The Business of Conflict Free Diamonds

Lorein Abenhaim

ethical_diamondsLet’s list all the things we love about diamonds: they sparkle, they are unbreakable, they last forever, and last but not least—they’re pretty! A form of global currency, diamonds, especially the rare stones, always hold some sort of value. But somewhere in-between all of this love, a crisis of conscience hits—how sure are you that your diamonds are conflict free?
Conflict diamonds, historically, are those trafficked and sold to fund weapons and civil wars in various regions in Africa (the 1990s was a particularly difficult period). Being that two-thirds of the diamonds circulating around the world come from Africa, it’s hard to tell which ones are conflict free and which are not. It’s estimated that 3.7 million people have been killed and millions more displaced in countries like Angola, Sierra Leone, and Democratic Republic of Congo because of the diamond trade.
While civil wars in those countries have come to pass, conflict diamonds are still prevalent in Liberia and fueling rebels in Côte d’Ivoire. Smugglers mix conflict diamonds with those that are responsibly sourced before they leave Africa, so by the time they reach jewelers in the United States, there is no way to distinguish between them.
This gap of uncertainty is what led Beth Gerstein (pictured below) and Eric Grossberg to co-found Brilliant Earth over six years ago, a jewelry e-commerce business based in San Francisco where the brand has a showroom, that only sells responsibly sourced diamonds. “We work with vetted suppliers that can trace the diamonds themselves back to the mine,” Gerstein told us. “We look at specific countries that we feel really good about their practices.”
Gerstein and Grossberg are both Stanford Business School graduates, who saw a relatively untapped market for conflict free diamonds that consumers have been increasingly demanding. With the diamond industry selling an estimated $60 billion in diamond jewelry each year, and consumers increasingly looking for products that are ethically and sustainably produced, there was a distinct hole in the market, something that Gerstein experienced firsthand when her fiancé proposed in 2004.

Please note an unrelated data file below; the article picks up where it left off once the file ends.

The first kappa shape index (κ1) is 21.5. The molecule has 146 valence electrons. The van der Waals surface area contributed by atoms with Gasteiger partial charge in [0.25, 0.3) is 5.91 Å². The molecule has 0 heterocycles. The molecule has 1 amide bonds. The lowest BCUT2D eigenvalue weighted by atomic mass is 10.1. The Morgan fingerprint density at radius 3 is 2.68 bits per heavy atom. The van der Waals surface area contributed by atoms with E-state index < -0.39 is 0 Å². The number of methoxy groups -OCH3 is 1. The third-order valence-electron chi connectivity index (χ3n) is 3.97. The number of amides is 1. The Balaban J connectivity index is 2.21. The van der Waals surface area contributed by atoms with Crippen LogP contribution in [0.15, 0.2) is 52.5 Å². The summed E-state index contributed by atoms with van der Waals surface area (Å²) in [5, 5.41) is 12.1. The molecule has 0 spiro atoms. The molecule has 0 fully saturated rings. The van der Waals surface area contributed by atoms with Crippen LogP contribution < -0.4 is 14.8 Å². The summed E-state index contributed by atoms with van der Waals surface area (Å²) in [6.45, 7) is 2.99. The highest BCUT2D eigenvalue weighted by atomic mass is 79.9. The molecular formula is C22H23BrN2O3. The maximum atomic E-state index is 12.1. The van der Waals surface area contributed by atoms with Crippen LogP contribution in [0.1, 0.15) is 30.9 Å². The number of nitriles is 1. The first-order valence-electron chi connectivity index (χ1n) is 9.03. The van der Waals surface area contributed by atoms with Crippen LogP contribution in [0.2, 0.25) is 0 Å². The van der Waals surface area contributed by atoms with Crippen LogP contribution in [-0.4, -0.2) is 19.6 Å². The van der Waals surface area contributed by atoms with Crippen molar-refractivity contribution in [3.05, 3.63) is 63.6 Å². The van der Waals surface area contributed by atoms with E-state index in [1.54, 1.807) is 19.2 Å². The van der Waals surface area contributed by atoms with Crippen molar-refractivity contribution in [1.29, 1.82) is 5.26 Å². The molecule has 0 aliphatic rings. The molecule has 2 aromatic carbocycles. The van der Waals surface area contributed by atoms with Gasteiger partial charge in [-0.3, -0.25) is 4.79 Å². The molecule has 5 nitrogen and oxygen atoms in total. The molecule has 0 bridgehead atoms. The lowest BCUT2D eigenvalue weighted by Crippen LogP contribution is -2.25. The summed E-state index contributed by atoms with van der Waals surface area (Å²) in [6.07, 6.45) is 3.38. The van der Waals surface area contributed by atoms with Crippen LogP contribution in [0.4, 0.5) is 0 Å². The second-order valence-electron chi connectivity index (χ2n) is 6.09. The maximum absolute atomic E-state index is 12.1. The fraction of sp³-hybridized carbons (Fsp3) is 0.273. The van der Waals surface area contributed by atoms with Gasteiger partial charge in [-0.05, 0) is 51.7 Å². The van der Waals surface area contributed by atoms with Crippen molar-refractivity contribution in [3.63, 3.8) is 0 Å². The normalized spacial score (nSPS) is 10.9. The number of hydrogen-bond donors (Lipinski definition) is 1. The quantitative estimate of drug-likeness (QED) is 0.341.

All of Brilliant Earth’s merchandise can be traced back to mines in Canada, Namibia, and Botswana—countries that have some of the strictest labor and environmental laws in the world. The company stays far away from diamonds coming out of Sierra Leone and the Republic of Congo, as these areas are well known for trafficking conflict diamonds. Anyone who has seen Blood Diamond and left the theater chanting “TIA” (this is Africa) can tell you that.
It’s a common misconception to think because responsibly sourced diamonds come from areas with better labor laws, they will cost more than those from an average jeweler, according to Gerstein. Brilliant Earth is not like the organic section of Whole Foods. A diamond is a diamond. Its value is determined largely by the industry’s standard pricing method, the four C’s (clarity, cut, carat, and color).“We don’t believe that you should have to pay more for an ethical product,” Gerstein said. In sum, if you buy a diamond from Brilliant Earth it will cost you pretty much the same as any other piece of diamond jewelry and it comes with an extra goodie—a certificate of origin, which includes information on the practices behind it.
While Brilliant Earth may not have million dollar diamonds like some of the iconic jewelry brands, they still have a pretty wild selection. According to Gerstein, their most expensive diamond to date is a round, 5.02-carat diamond totaling $321,000. While valuable, that’s not Gerstein’s favorite. She’s much more fond of The Willow Ring—a round diamond in an antique vintage setting. “Its just really beautiful and the aesthetic is both classic and unique,” Gerstein said. “It’s a very specific style that’s exclusive to us.”
Beyond selection, Brilliant Earth is very much a diamond jewelry 2.0 company. You can, for instance, build your own diamond ring on the brand’s site, equipped with scales for you to adjust price point, as well as shape, cut, carat, clarity, and color.
And while Brilliant Earth is certainly an innovator in this space, others have started to follow its lead. Forevermark is De Beers’ answer to consumer demand for ethically sourced diamonds (they come with an inscribed identification number so they can be traced). Canadian diamond brand Igloo prominently touts that its diamonds are mined in Canada. This wave suggests that not only are conflict diamonds ethically responsible, they are also good business.
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